And bipartisan efforts should extend even as far as Type A Mom. Please make sure to jump over, welcome and read future articles by our new Conservative Mom Editor, Krista Herling! Welcome Krista!

Cross posted at Type A Moms.

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Filed under Communication, Economy, Giving respect, Government, Inauguration, Inspiring people, Obama, Partisanship, Politics, Presidency, Reality check

Inauguration Activities for your Children

change-has-come

In case you hadn’t noticed, I am very excited about the upcoming inauguration of President-Elect Obama. And as a mom, I think it is only fair that I share the excitement of this historical event with my children too. I also think this is the perfect opportunity to teach our children about the United States presidency and the purpose of an inauguration. So, after doing some research, I have found all sorts of fun ways to engage our children in this historical event.

Where to begin? First, and depending on their age, you might want to explain to your children what the United States President is actually responsible for. Ben’s Guide will give your kids a simple but fairly thorough explanation.You may also want to show your children our nation’s past 43 presidents. White House.gov provides a list of past presidents along with interesting facts about each. And what better way to remember our presidents than to learn a rap about all 44 of them? The song and lyrics can be found here.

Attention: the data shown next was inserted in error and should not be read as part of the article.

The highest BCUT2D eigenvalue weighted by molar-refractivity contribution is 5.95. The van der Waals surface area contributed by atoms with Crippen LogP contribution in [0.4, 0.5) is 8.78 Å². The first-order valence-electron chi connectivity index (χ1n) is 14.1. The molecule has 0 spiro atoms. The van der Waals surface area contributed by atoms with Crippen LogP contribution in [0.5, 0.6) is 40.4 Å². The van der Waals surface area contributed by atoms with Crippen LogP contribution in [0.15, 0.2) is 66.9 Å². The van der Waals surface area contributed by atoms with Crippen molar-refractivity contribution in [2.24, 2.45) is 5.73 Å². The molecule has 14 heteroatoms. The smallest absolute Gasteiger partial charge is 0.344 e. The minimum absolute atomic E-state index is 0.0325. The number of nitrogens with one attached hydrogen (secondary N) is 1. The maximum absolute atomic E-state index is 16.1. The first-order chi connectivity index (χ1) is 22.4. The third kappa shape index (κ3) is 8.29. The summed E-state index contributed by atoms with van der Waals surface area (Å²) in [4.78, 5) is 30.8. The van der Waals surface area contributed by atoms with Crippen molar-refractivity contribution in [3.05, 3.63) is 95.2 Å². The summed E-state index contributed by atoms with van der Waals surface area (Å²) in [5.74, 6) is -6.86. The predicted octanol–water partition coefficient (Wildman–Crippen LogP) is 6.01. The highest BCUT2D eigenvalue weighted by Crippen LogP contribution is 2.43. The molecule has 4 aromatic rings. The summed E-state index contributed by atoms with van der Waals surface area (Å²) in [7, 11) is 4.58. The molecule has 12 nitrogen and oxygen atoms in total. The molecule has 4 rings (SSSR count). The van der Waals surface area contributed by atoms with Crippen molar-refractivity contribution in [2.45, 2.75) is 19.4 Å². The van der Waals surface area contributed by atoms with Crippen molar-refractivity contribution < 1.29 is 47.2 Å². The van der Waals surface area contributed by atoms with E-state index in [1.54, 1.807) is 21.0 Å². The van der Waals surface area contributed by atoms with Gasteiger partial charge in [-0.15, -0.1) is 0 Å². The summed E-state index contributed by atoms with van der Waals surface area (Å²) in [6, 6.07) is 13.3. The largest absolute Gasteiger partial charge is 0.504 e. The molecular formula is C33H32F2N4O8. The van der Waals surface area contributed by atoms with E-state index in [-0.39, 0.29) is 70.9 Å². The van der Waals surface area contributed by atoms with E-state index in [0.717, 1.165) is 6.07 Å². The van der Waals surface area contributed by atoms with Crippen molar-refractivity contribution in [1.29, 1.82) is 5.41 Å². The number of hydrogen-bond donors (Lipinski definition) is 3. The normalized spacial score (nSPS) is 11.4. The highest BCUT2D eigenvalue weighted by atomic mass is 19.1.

The inauguration is as much a celebration as it is a learning experience for our children. Parents should think about explaining what this inauguration is for and what it means for so many people. Here are some excellent books which will teach children further about the presidency and the inauguration process: